As of May 2020, there were only 37 of Fortune 500 companies that had a female CEO. Whether systemic or innate, there’s a lack of representation partly because women and men are often attracted to different career tracks. For example, the financial industry still remains dominated by men.
There’s not an equal representation of men and women in college degree programs. So there is not equal representation of men and women that are applying to executive jobs. For example, in 2019, 42% of students at the Harvard Business School, were women.
If there are 10 applicants for a CEO position, and only one of them is a woman, if she is not as qualified as the other applicants, she should not get the job. Right? The person who gets the job should be the person who will help the company succeed.
You can’t put an unqualified person in a high position simply because they check a DEI box and make the company look more diverse. Any positive impressions your company makes from this move will not outlast the negative impact.
Cannabis has a high volume of work for low compensation
The reality of working in a startup industry is that you work around the clock. There is less compensation, less benefits, and little to no flexibility when compared to mainstream industries. You have to go to the office every day. You have to get on a plane and travel to events.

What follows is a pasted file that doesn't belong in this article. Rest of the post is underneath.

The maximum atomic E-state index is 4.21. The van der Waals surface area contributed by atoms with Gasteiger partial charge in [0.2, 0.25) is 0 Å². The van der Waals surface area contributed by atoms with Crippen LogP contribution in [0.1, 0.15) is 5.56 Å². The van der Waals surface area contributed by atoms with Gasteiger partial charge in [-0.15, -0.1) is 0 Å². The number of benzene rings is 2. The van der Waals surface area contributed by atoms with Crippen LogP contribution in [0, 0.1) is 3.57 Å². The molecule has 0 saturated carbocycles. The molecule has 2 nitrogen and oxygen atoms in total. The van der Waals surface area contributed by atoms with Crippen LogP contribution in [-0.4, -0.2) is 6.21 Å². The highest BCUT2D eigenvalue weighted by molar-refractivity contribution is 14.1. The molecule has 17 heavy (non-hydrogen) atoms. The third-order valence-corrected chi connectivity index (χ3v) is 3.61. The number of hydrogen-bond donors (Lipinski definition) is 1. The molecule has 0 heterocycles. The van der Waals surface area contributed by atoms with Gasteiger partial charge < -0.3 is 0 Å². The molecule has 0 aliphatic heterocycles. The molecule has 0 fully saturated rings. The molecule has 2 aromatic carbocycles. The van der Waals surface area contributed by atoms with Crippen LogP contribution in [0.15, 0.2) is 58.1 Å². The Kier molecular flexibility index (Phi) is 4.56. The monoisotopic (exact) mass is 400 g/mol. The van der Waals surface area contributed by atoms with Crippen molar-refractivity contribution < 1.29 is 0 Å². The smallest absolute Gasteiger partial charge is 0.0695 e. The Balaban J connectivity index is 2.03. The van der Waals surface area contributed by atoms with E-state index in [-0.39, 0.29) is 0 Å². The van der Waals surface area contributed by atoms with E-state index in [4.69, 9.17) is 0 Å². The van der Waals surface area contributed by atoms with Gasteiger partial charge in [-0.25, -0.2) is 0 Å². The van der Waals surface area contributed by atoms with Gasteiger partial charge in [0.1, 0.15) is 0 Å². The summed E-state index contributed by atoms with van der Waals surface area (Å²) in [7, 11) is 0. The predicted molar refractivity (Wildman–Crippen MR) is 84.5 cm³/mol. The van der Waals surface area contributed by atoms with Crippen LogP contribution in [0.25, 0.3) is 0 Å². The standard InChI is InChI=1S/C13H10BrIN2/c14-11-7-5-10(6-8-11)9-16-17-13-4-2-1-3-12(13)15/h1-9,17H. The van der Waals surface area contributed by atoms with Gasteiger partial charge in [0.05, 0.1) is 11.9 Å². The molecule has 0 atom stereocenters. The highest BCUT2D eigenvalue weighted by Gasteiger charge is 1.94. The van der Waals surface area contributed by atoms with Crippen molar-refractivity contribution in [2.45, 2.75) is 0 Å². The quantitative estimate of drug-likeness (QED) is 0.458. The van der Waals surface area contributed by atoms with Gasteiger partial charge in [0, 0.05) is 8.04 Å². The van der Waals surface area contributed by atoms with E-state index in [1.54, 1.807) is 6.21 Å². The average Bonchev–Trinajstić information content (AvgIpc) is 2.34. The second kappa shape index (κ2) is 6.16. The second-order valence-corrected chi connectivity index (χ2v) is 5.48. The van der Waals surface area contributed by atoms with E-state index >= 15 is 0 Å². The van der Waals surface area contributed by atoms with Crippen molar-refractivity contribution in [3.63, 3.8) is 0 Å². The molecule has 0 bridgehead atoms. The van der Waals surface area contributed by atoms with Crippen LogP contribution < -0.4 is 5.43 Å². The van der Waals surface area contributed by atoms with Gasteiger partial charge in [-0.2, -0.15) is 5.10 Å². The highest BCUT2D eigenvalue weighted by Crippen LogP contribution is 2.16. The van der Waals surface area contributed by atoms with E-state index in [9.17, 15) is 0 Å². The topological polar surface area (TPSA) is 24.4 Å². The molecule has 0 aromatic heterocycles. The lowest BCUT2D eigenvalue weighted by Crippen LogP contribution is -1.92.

Finding a work-life balance while working in cannabis is a challenge.
Collectively, women have worked so hard to get to where we are today. Women continually fight for equality in the workplace, but still want time at home with family. In reality, there’s not enough time in the day to have it all. You have to prioritize what’s important for you.
Many women work full-time, have children to care for, and a house to run. It’s a lot. So entering an industry that takes time away from other important areas of life is something many women aren’t willing to do. For most women, sacrificing family-time, which is already small enough, is not an option.
Cannabis offers lower salaries
The cannabis industry generally pays less than other industries. And when people pivot into cannabis, oftentimes they make a lateral move or go down a level. More often than not, this means a pay cut. Since cannabis is full of startup businesses, that’s just the nature of the industry right now.
Who actually wants to take a pay cut? No one. But people who have a high level of passion for cannabis, and people who want to be in this industry bad enough, do take a pay cut.
I’ve seen men more willing to apply to and accept a lower level title and pay cut than women. Women have worked hard and are proud of their title. But their pride, although well-deserved, can prevent them from taking a step down to get what they want.
How important is that title? How important is not lowering your compensation? How important are your benefits? Your answers are a personal choice and play a huge role in your decision to work in cannabis. Overall, the cannabis pay cut helps weed out the people who are not passionate.
Women tend to be more averse to risk
When you enter the cannabis space, you’re taking a risk. Cannabis is still federally illegal and no one really knows what’s going to happen next.
What if you don’t like working in cannabis? Will you be welcomed back to your previous industry? What if I’m not accepted because of my affiliation with an illegal substance? What areas of my life will be affected by my association with cannabis?